Leave No Trace
Will (Ben Foster) and his teen daughter, Tom (Thomasin McKenzie), have lived off the grid in the vast public wilderness outside of Portland, Oregon. Tom is spotted, just by chance, by a runner and, soon, the police descend upon their camp, taking the father and daughter into custody in “Leave No Trace.”
Laura's Review: B+
A young girl, Tom (Thomasin Harcourt McKenzie), sits beside her dad Will (Ben Foster) at a campsite whittling what appears to be an art object, 'feathering' the wood. We soon learn this is a technique to start a fire. Later, Will will watch Tom clamber down a hill, hiding among the foliage. He evaluates her skill, noting that her colorful socks 'burned' her when their objective is to "Leave No Trace." With her first two feature films cowriter (with producer Anne Rosellini)/director Debra Granik broke out Vera Farmiga ("Down to the Bone") and Jennifer Lawrence ("Winter's Bone"). Now, adapting the novel by Peter Rock about a veteran with PTSD and his daughter living off the grid, she brings McKenzie to the forefront. The young actress projects the dazed yet intelligent innocence of someone unfamiliar with the modern world. We never learn the details of Will's trauma (Tom will eventually find a newspaper article about 'a unit stalked by suicide' among his belongings), but he clearly cannot cope with reentry into society. Tom's newly voracious appetite is the first sign that she may be outgrowing their lifestyle. The two make the journey from a state park into Portland to purchase groceries. But Tom's stomach isn't the only thing that's growing - her curiosity is too - and when she ventures too far afield from their hidden camp, she's spotted. She doesn't tell dad about the incident. The two are found by local law enforcement who handle the situation with refreshing compassion. Will is given a battery of psychological tests which eventually defeat him while Tom sits with teenaged girls making 'dream' collages. They are found housing on a Christmas Tree farm, where Will is expected to work. Tom revels in the domesticity, her bedroom adorned with plastic horse models. She strikes up a friendship with a 4H teen raising rabbits. But after attending a church service, Will's had enough of putting on his community face. When they return to the forest, they are met with the ongoing destruction of a veterans' camp, more fallout from Tom's indiscretion. Will leads them to higher, harsher elevations where they find an abandoned cabin, but when he falls and is seriously injured, Tom must seek help from strangers. Brought to a home, Tom begs Dale (Dale Dickey) not to call authorities. Dale appraises the situation and calls in Blane (David M. Pittman), a former army medic. There is a self-contained community in these woods and Tom couldn't be happier when they are given an RV to live in, but will Will find peace? Granik's films of dispossessed Americans are steeped in regional atmosphere, pockets of the country where various struggles are presented with great empathy. While "Winter's Bone" used the illegal meth industry as its heroine's obstacle, "Leave No Trace" instead offers only support and community. It is a hopeful message in these hopeless times (Tom's cry of 'I want to stay with my dad!' will take on meanings surely never anticipated by the humanistic filmmaker). "Leave No Trace" is a moving father/daughter portrait, the father suffering from his war experiences as his daughter comes of age realizing she is being denied everyday experiences. Foster's wounded independence doesn't blind him to the needs of his child, his acceptance heartbreaking. There is a quietness to both his and McKenzie's performances, the whisper of those seeking to call no attention to themselves. Pittman is strong as the compassionate vet whose therapy dog could make all the difference. The green lushness of Oregon's forests provide a stunning backdrop, peaceful quiet amidst often treacherous terrain. Tindersticks' Dickon Hinchliffe's ("Winter's Bone") original music reflects the area with its plaintive violins. Grade:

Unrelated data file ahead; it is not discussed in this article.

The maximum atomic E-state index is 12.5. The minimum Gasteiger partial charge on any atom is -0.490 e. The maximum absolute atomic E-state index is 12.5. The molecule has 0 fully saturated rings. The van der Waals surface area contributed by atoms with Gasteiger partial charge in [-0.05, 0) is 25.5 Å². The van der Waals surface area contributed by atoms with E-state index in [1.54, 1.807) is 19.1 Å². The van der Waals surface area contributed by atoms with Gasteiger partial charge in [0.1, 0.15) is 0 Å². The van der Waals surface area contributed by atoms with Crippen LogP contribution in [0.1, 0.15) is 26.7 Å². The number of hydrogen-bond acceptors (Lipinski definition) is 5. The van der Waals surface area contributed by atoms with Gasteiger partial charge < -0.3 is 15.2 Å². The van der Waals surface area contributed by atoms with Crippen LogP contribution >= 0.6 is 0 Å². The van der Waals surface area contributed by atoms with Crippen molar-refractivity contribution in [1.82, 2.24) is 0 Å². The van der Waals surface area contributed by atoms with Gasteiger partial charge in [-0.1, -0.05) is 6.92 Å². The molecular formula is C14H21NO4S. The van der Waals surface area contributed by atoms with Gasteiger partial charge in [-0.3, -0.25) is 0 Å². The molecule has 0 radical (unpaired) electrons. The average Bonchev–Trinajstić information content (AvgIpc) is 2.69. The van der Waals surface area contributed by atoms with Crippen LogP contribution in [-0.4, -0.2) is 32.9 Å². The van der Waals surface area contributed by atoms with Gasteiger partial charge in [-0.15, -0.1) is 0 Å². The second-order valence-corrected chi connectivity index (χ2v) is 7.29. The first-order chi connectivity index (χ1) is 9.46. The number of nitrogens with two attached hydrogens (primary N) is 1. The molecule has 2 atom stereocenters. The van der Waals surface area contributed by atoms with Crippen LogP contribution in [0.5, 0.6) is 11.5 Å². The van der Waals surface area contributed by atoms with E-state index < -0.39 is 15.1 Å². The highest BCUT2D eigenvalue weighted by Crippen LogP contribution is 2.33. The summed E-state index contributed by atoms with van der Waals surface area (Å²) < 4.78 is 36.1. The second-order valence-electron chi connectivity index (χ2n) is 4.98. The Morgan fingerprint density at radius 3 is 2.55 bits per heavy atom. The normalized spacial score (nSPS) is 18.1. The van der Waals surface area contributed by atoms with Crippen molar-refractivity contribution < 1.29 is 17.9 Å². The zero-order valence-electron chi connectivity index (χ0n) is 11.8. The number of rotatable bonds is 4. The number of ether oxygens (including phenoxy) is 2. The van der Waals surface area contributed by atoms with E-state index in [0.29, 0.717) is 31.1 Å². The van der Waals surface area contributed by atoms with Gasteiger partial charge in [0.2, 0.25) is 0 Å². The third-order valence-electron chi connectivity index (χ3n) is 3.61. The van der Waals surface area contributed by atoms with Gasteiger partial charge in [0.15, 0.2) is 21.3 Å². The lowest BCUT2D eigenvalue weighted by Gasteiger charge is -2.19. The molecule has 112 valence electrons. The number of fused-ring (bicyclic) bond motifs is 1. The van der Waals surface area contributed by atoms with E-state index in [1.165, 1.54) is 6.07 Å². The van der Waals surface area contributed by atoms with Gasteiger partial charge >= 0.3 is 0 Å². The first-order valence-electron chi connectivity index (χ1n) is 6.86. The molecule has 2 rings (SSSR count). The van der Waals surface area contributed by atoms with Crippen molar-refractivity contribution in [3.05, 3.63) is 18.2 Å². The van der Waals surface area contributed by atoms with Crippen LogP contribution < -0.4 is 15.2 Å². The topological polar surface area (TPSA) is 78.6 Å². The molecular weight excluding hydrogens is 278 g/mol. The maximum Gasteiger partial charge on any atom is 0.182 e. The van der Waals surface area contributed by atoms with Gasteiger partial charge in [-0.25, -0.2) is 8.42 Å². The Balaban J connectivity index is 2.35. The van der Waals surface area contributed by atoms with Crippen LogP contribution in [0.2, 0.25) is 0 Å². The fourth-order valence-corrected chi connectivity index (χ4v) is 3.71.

Robin's Review: B
Director, co-writer Debra Granik, who introduced most of us to Jennifer Lawrence in “Winter’s Bone (2010),” adapts, with Anna Rosellini, Peter Rock’s novel, My Abandonment. The result is a father-daughter story and a study about a young woman growing up in an unconventional world. We know that Will is a veteran who gave up the “normal” life to live off the land, away from the vagaries of civilization. He suffers from PTSD, we think, but we never learn much of his past or why he made the life-changing decisions for himself and Tom. We just know that he wants to be left alone to raise his daughter in his own way. That changes when the cops arrive. Suddenly, Tom is ensconced in a foreign world, so different from the place where her dad made life decisions for her. But it is not a world that Will can live in and he decides, for both, to leave the security and resume their former life. This is a new chapter for Tom and, because of a serious accident with her dad, she is thrust into a commune of strangers. While Will recuperates, Tom is embraced by the simple life and love among its members. The story, from beginning to end, is enthralling, mainly due to the anchoring performances by Ben Foster and Thomasin McKenzie. There is true father-daughter chemistry between them, but there is more. There is a strong feeling of trust and affection that shows not just the love of a father and daughter, but a true friendship. The supporting cast may be unknown names to most moviegoers but they are an integral part to the story and each character has meaning. This makes for a story rich in its people and shows a world of hope for Tom - and a crossroads for her. I came away caring for Will and, especially, Tom and wish them the best.